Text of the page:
1. I’m leaving, because with such a privileged role comes responsibility — the responsibility to know when you are the right person to lead and also when you are not,” said Ms.
  2. Ardern, who has been facing mounting political challenges ahead of the country’s October election.
  3. I know what this job takes.

And I know that I no longer have enough in the tank to do it justice. It’s that simple.” Ms. Ardern, 42, New Zealand’s youngest prime minister in 150 years, also said she was planning to spend more time with her partner, the television presenter Clarke Gayford, and their 5-year-old daughter, Neve.

  1. Making the decision to step away from a job is not always easy or feasible.
  2. But when your physical or emotional well-being is suffering and your stress isn’t eased by the occasional, experts say it’s generally best to start looking elsewhere.
  3. Just be sure to give it some thought before,
  4. Here are some signs it might be time to leave — and what to do if you can’t.

Burnout is typically characterized by three symptoms: emotional exhaustion, negativity and the feeling that no matter how hard you try you cannot be effective at your job, said Dennis Stolle, the senior director of applied psychology at the American Psychological Association.

Everyone feels emotionally exhausted from time to time, but “I’m talking about an extreme level,” Dr. Stolle said, the type of distress where you often feel that you have nothing left to give and “if there’s one more thing, I’m just going to scream or I’m going to cry.” Burnout can also lead people to become more pessimistic or indifferent than they have been in the past.

If you’re feeling a little burned out, then taking a break — either over the weekend or during a vacation — should help, said Dr. Jessi Gold, a psychiatrist at Washington University in St. Louis. But “if you’re not feeling restored and you go right back to being angry and hating your job, that’s another warning sign” that you should think about quitting if it is financially feasible or searching for a new job, she added.

There’s a difference between ‘Ugh, work’ and ‘Oh my gosh, I cannot be there for one more day,'” Dr. Gold added. If you are feeling burned out to the degree that it is affecting your physical or emotional well-being and harming your relationships, that’s also a red flag. Take stock of how you feel when you are at work.

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Are you frequently angry, disconnected, numb or depressed? Is it like the Sunday scaries, but on steroids? If you are having a hard time sleeping or are sleeping too much, if you anger easily or if you feel sad or excessively guilty, seek help. “There is an overlapping Venn diagram between burnout and depression,” said Dr.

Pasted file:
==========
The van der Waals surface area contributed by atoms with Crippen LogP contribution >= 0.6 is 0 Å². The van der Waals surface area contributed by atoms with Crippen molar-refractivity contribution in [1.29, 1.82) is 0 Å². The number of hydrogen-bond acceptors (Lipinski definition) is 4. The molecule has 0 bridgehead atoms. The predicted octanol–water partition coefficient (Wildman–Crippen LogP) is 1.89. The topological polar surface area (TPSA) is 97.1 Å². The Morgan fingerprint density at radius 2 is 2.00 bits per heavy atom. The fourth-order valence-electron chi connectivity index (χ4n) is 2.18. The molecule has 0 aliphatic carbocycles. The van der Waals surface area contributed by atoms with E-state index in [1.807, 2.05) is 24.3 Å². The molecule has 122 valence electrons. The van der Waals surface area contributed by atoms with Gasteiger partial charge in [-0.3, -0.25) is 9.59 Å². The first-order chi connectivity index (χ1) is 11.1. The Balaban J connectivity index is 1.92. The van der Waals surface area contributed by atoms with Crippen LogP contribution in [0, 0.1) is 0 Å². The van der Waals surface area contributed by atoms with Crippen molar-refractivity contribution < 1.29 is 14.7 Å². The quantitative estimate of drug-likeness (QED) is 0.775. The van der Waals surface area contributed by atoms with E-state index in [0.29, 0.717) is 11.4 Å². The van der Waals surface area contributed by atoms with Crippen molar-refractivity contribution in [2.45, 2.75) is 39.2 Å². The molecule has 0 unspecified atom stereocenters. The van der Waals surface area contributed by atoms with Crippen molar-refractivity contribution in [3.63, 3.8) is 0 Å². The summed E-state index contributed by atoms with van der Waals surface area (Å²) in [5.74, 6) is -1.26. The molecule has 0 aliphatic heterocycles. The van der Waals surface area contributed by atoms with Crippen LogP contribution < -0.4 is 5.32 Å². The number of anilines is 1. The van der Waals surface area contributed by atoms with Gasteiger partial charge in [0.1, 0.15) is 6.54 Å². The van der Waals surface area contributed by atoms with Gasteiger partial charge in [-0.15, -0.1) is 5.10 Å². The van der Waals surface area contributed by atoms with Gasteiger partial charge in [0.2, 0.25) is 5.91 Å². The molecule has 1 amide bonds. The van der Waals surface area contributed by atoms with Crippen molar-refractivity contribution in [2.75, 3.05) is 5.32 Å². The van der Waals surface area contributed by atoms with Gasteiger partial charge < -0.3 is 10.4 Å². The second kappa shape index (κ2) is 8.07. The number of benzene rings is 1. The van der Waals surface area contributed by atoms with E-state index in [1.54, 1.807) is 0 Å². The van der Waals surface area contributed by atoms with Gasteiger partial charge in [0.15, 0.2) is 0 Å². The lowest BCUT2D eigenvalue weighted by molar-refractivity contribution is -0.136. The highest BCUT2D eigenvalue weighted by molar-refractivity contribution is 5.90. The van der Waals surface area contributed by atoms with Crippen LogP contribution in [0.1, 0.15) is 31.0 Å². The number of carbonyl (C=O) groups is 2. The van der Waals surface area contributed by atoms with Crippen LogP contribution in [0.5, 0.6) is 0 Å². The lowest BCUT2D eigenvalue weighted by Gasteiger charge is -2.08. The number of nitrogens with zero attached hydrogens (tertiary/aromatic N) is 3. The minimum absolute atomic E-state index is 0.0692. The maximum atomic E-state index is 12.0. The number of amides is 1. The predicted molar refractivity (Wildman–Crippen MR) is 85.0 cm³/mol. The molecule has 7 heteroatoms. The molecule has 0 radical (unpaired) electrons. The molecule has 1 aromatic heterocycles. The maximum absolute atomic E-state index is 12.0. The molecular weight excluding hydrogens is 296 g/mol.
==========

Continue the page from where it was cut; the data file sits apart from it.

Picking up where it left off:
• Lotte Dyrbye, the chief well-being officer at the University of Colorado School of Medicine.
  • If you have even an inkling of a suspicion that you’re not well, that’s what your primary care doctor is for, to help you figure that out.” Work is often intertwined with people’s identities.
  • Our job titles, the organization we work for and even the amount of time that we spend working each day can become a big part of who we are.

But what happens when your priorities change and you no longer feel the same level of attachment to your job? “When people have a shift in an aspect of their identity, that can absolutely lead to depression and anxiety,” said Stewart Shankman, a professor of psychology at the Northwestern University Feinberg School of Medicine.

  1. If work used to be a core aspect of your identity and now it isn’t, then that may be a reason to consider stepping away.
  2. Even if you cannot stop working at the moment, try to take time to explore the things that do feel meaningful to you right now.
  3. There may be some other part of your life that is filling the role that work used to play, Dr.

Shankman said. “Your job doesn’t necessarily have to be the thing that defines you,” he added. that a little appreciation goes a long way for employees. Not only do employees tend to be more productive when their manager expresses gratitude, they also perform better when their teammates express appreciation, affirmation and respect.

Found that low pay, a lack of opportunities for advancement and feeling disrespected at work were the top reasons Americans had quit their jobs in 2021. People who feel valued also tend to experience psychological safety, a term that refers to how safe you feel within the workplace when contributing ideas, asking questions or sharing concerns.

In other words, the organization fosters an environment where employees feel comfortable speaking up without fear of punishment or ridicule. If you’re working for an organization that does not promote psychological safety, it may be time to consider leaving, experts say.

Nearly one in five employees described their workplace as somewhat or very toxic, according to conducted by the American Psychological Association in 2022.The organization you work for will ideally try to support its employees in various aspects of wellness, including their physical, emotional, social and financial needs.And it should also attempt to do so in an equitable way, said Laura Putnam, author of the book “Workplace Wellness That Works” and the chief executive of Motion Infusion, a company that works with organizations to promote better health and well-being for their employees.

Do some members of your workplace have more opportunities for autonomy than others? For example, is it only certain people who are allowed to take a break or who have control over how they manage their day? Are some people regularly interrupted during meetings? “If we see those kinds of dynamics at play and they’re not being called out and they’re not being addressed, then in my view that’s a good reason to leave,” Ms.

  • Putnam said.
  • The less control we have over our day-to-day activities at work, the more likely we are to be stressed.” If some of this resonates with you but you aren’t currently able to leave your job, check to see if you are eligible for short-term disability leave, provided that you can obtain a note from a health care provider.